This book was nothing but disappointing. After reading Mr. Peart's previous book, 'The Masked Rider,' I had high hopes for this one, only to have them dashed by over 400 pages of what I can only call 'not much.' What makes the book even more disappointing is to see the clearly talented author's writing gone to waste on this material. There's very little story here or plot in a traditional sense in this book. Instead, what the reader gets is a slice of the inner workings of Mr. Peart's mind from a period covering a little more than a year during which the author attempts to recover from the deaths of both his wife and only child by removing himself from town and driving around North America on his motorcycle. Readers will undoubtedly understand just what he saw on his travels and just how he felt. This is what the reader gets, plain and simple. It is an unfiltered, raw, painful, intimate and very honest account. This is no lightweight material. The author has terrific talent for putting words together and conveying just exactly what was on his mind at the time. The book's brazenly and almost proudly unapologetic style is unmistakable; the author really doesn't care what the reader thinks. Most of these things are promising ingredients for this or any book. But after a while, one is reminded of a teenager far too full of his own bluster and self-purpose not to share it with the rest of the world, yet too immature to understand that the rest of the world has its own share of problems and that life does not and should not revolve around himself. When reading the book, one eventually feels like saying 'enough about you already, what about something for me!' And that's the main problem here and the key ingredient that's missing: the author has nothing to say that's of real interest to anybody. There's nothing for a general audience. They can't learn anything or grow from anything in this book because it doesn't seem as though it's written for the actual people who will be reading it. It seems to be a gift to a husband or a wife only; an intimate sharing of oneself that is satisfying and full as an offering to someone close, yet empty and meaningless as an offering to strangers, presumably the vast majority of the readers. It's as if only a mother or a lover could enjoy this book. To sum it all up, one can only wait eagerly for the next book and hope that it will be much better.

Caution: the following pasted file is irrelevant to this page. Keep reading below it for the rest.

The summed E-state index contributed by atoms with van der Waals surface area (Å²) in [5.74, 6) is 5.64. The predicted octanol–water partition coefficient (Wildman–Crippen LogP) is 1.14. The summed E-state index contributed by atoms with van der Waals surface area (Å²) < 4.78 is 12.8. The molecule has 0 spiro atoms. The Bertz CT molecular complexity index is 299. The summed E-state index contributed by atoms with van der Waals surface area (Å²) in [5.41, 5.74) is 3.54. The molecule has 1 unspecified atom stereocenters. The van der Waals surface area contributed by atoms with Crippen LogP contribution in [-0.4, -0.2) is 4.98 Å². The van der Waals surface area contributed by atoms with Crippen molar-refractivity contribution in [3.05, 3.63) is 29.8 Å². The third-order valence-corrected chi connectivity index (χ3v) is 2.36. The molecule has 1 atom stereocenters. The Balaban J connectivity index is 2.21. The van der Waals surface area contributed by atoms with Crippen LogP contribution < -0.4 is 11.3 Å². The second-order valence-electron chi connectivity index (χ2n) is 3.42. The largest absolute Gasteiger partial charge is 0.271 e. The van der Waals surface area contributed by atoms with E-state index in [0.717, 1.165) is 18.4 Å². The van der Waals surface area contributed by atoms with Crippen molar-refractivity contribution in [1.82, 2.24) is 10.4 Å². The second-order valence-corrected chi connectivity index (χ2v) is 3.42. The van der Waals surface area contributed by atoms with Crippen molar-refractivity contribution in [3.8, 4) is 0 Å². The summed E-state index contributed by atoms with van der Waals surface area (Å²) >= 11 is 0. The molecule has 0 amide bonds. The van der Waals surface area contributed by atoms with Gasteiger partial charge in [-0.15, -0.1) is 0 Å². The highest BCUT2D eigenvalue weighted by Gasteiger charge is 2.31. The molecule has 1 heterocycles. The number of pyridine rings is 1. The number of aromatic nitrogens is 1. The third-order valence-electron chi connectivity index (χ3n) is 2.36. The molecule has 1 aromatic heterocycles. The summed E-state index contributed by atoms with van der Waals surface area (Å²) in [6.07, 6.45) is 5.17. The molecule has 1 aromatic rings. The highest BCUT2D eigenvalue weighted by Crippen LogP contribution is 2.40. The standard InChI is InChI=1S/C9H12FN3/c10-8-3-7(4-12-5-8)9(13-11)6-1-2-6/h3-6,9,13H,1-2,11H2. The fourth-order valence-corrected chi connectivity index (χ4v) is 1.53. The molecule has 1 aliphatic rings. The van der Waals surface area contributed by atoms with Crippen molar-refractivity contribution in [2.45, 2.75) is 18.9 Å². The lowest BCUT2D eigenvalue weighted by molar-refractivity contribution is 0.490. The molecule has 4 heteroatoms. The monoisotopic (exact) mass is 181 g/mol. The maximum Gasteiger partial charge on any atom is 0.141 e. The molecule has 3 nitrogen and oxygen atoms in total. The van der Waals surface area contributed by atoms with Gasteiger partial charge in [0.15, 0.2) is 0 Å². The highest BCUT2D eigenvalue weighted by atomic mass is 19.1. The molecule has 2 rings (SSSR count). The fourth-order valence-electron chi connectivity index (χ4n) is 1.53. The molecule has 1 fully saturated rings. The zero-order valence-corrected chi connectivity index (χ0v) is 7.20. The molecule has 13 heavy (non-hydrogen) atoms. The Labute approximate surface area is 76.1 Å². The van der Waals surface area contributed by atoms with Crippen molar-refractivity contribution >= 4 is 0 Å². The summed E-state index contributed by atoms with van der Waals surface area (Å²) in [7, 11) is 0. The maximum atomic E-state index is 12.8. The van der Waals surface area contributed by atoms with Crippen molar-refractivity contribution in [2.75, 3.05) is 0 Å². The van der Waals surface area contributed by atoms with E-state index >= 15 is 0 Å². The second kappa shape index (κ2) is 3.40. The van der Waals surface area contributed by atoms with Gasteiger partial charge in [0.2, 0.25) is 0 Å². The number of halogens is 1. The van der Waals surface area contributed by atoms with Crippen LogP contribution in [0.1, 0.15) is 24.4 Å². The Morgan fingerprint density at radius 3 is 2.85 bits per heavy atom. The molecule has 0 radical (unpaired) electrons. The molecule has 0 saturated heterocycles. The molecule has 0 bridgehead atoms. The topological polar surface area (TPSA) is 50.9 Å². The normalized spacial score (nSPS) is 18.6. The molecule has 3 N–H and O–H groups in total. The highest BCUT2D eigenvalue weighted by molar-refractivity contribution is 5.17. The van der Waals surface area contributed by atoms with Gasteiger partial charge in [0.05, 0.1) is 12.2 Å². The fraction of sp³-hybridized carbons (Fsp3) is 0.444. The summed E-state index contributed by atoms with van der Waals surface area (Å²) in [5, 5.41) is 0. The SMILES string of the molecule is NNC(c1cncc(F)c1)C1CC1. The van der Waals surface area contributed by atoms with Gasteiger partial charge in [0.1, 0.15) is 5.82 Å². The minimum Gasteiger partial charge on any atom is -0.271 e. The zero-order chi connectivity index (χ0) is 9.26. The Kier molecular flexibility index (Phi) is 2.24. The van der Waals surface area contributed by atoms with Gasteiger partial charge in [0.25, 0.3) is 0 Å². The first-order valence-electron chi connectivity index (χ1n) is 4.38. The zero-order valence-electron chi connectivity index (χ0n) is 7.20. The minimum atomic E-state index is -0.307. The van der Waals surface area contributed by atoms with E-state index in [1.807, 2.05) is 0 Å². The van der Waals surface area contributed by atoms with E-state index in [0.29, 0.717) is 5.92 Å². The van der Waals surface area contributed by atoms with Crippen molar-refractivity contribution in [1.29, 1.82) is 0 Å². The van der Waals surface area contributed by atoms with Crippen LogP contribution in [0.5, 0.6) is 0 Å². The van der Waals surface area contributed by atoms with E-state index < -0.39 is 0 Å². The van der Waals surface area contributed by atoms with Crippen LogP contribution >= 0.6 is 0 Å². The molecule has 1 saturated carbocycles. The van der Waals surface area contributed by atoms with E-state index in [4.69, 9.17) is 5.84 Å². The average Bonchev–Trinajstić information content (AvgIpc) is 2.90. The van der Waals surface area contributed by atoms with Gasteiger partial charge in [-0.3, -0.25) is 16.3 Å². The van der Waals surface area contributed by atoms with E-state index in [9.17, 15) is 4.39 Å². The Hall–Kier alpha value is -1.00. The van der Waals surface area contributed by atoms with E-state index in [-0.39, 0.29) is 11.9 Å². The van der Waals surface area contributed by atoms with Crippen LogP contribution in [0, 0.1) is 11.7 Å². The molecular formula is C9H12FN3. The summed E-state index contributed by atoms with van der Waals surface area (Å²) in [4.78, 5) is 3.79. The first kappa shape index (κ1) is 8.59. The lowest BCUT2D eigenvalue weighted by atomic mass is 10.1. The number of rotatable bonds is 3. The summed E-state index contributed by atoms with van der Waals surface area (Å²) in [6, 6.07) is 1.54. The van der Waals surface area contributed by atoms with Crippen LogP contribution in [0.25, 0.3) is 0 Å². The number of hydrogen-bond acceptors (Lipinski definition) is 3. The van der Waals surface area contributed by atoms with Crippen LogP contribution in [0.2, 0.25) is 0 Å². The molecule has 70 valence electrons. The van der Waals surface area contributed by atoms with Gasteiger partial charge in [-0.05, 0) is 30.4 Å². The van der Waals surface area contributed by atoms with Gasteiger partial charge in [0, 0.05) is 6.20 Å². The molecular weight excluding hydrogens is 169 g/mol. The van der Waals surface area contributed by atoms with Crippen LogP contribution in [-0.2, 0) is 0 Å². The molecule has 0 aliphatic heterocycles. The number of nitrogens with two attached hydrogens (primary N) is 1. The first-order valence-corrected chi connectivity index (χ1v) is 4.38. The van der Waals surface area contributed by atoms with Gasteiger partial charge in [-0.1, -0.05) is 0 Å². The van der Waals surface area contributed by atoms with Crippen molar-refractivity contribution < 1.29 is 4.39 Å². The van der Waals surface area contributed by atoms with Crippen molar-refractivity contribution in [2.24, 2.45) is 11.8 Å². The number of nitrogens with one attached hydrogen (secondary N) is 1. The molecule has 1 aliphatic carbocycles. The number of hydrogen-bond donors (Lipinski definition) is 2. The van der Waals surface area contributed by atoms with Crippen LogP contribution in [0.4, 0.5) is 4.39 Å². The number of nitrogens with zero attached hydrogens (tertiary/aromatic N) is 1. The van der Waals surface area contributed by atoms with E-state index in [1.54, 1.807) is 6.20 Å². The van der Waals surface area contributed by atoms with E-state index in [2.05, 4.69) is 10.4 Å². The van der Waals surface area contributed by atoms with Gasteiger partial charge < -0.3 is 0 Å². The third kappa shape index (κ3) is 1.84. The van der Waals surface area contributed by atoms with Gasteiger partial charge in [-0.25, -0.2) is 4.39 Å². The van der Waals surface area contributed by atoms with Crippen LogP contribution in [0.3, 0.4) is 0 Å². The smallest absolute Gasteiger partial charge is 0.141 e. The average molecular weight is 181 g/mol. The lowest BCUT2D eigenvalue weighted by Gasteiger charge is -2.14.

5 out of 6 people found this review helpful.Was this review helpful? Yes NoThank you for your feedback. Report this reviewThank you, this review has been flagged.